A few days ago my copy of Teaching Lexically arrived in the mail, and I am engrossed. This is going to be the most highlighted of all my TESL books. The glossy covered book will look like a flower, what with all the coloured sticky flags protruding from between the pages on two of the four sides.
What I'm reading accords nicely with other teaching approaches I believe in, such as Dogme and Back-to-the-Well. Just 35 pages in, I already know that my current projects, such as a webinar I'll be co-presenting this winter, readers I'm creating, and activity packs I'm readying for upload to the website, are going to undergo re-thinking and redesigning in light of my new understanding of lexical teaching.
The feedback my morning students gave me during their student-teacher conferences already has me excitedly imagining how I can better meet their needs next term. They unanimously and resoundingly voiced appreciation for the CCAC book I wrote. It helped them grasp the concepts and practice the language needed to understand eligibility criteria and use of the services of the Community Care Access Centre. Although the book was based on Erie-Saint Clair CCAC's website, teachers in other parts of Canada may find it useful--especially for a class of older learners--since there are equivalents to CCAC across the country. Query your favourite web search engine about home and community care in X community.
Almost all of my morning students requested that I bring the target level down and do more "everyday English" as well as more repeating and revisiting prior lexis. This latter request fits in perfectly with what I'm already reading in Teaching Lexically.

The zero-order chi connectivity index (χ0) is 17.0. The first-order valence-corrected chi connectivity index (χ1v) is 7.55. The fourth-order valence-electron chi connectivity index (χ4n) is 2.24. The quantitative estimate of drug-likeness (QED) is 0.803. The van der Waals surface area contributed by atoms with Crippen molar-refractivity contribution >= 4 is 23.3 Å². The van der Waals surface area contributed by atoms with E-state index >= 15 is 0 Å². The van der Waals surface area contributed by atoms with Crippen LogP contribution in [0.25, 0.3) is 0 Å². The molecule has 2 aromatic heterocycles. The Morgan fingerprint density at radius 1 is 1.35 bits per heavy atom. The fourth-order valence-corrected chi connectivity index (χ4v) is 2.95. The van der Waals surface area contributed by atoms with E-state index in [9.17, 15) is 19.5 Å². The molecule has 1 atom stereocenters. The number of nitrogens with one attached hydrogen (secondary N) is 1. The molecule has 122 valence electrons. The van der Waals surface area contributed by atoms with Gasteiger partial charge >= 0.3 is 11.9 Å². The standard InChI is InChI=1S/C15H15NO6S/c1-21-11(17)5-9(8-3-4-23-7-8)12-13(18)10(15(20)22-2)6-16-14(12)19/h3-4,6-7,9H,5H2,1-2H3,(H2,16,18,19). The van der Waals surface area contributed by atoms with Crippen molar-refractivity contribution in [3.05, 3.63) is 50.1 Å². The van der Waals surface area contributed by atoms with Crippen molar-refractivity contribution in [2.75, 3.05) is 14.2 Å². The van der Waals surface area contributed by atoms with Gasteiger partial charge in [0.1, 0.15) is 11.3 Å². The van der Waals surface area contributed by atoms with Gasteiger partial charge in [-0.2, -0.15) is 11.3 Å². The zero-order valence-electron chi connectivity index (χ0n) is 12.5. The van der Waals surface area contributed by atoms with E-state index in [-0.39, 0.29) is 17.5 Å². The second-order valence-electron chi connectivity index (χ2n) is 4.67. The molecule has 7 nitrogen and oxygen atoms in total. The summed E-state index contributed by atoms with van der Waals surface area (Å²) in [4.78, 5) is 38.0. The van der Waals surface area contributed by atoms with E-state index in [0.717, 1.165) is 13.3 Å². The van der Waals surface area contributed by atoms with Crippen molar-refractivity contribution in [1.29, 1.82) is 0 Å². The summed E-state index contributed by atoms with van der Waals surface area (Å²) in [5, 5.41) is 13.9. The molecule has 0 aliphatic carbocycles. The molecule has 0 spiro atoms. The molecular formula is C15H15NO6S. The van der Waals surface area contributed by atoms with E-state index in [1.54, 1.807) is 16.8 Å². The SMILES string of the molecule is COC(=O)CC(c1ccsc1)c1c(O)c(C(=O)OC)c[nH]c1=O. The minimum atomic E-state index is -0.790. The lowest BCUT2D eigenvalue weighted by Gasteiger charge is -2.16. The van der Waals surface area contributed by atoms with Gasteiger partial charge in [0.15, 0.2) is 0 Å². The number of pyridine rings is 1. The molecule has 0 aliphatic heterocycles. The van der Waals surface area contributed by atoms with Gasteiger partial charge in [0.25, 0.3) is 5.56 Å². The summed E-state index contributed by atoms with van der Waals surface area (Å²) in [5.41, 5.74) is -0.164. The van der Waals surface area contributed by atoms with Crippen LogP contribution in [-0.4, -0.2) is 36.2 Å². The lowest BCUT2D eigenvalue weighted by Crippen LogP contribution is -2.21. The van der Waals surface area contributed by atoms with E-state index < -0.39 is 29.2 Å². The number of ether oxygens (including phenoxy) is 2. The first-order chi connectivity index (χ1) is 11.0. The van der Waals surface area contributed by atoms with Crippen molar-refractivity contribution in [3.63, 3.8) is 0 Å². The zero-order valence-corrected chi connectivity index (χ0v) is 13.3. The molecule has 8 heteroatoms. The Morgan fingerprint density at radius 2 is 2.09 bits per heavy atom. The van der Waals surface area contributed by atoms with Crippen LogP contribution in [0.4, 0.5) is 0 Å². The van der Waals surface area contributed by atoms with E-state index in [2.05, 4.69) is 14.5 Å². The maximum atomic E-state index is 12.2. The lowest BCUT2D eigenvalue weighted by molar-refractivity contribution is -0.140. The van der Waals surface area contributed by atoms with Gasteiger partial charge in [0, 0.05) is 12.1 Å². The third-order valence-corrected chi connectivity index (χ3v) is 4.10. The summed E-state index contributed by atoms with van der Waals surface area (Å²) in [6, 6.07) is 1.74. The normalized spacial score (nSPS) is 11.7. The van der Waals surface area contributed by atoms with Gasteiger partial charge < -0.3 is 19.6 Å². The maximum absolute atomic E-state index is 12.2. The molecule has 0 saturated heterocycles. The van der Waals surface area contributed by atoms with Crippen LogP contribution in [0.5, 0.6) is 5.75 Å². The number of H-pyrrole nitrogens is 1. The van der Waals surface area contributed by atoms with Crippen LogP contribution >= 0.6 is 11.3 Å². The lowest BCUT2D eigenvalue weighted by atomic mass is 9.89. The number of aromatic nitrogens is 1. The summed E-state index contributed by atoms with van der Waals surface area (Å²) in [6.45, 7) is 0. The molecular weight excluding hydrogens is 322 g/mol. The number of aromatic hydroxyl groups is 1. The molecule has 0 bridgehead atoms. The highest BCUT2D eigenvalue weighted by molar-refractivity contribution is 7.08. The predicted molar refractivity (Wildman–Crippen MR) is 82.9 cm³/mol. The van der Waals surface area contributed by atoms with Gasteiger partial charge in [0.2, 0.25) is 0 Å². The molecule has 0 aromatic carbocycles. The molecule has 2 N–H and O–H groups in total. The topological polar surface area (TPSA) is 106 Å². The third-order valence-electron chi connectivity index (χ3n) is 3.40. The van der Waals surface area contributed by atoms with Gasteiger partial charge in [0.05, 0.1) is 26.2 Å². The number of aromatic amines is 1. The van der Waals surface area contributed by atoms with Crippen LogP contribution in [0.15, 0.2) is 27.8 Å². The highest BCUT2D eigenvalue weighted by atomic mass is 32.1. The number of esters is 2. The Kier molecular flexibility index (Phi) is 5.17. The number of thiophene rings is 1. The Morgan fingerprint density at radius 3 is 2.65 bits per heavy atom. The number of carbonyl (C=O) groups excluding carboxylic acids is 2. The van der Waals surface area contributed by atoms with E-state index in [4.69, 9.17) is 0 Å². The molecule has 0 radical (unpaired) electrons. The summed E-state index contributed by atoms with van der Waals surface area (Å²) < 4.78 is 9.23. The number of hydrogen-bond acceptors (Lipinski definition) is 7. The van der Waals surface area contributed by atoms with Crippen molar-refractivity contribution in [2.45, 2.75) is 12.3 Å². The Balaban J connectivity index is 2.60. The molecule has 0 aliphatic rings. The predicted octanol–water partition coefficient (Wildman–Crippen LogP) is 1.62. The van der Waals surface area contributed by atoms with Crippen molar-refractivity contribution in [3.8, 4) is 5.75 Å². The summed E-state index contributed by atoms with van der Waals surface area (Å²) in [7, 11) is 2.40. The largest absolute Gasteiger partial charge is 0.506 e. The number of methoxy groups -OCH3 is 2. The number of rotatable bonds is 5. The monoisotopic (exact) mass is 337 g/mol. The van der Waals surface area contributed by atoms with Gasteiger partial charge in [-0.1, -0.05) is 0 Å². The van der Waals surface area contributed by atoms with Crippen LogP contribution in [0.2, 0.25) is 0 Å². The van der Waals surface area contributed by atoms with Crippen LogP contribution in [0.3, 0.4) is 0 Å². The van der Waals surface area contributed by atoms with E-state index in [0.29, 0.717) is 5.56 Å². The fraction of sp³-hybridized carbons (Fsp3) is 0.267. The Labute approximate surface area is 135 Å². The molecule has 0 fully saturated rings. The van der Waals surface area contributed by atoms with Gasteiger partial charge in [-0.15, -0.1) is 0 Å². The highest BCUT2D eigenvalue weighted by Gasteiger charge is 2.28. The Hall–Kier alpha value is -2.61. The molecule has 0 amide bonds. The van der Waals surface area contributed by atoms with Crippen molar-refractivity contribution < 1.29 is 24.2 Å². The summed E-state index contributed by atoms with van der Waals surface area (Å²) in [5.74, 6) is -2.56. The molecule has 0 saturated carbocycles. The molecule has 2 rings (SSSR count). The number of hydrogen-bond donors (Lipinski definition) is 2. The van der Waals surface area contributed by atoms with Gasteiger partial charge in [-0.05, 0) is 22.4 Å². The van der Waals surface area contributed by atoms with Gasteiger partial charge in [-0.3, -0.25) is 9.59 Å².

So, yeah! I'm excited.
I'm also happy that an open, honest dialogue about the flaws of the current PBLA roll-out is taking place in the comments of Sridatt Lakhan's recent blog post there.
Speaking of PBLA, there's a fact that has only just recently crystallized in my thinking. That is that there are two sub-camps into which the PBLA backlash can be divided. There are those, like Claudie Graner and Norm Friesen, who would challenge the quality of the research used to justify this enormous expenditure and retooling of our programs. They might suggest that the emperor has no clothes at all. Then there is another group: they are the teachers who would be willing to give PBLA a good old college try provided they were paid for their time to do so. But they are being asked to do the impossible: create the content, create the assessments, and mark the assessments without watering their pay down to minimum wage or lower. They are angry at their employers for not pushing back on their behalf, for not advocating for their rights under labour laws, for not simply doing the right thing. Some are quitting or going to part-time while looking for a workplace that does not subscribe to PBLA.
Eternal optimist that I am, I expect something to give soon. The fact that public dialogue is starting to take place is a step in the right direction.
What's up for you this summer?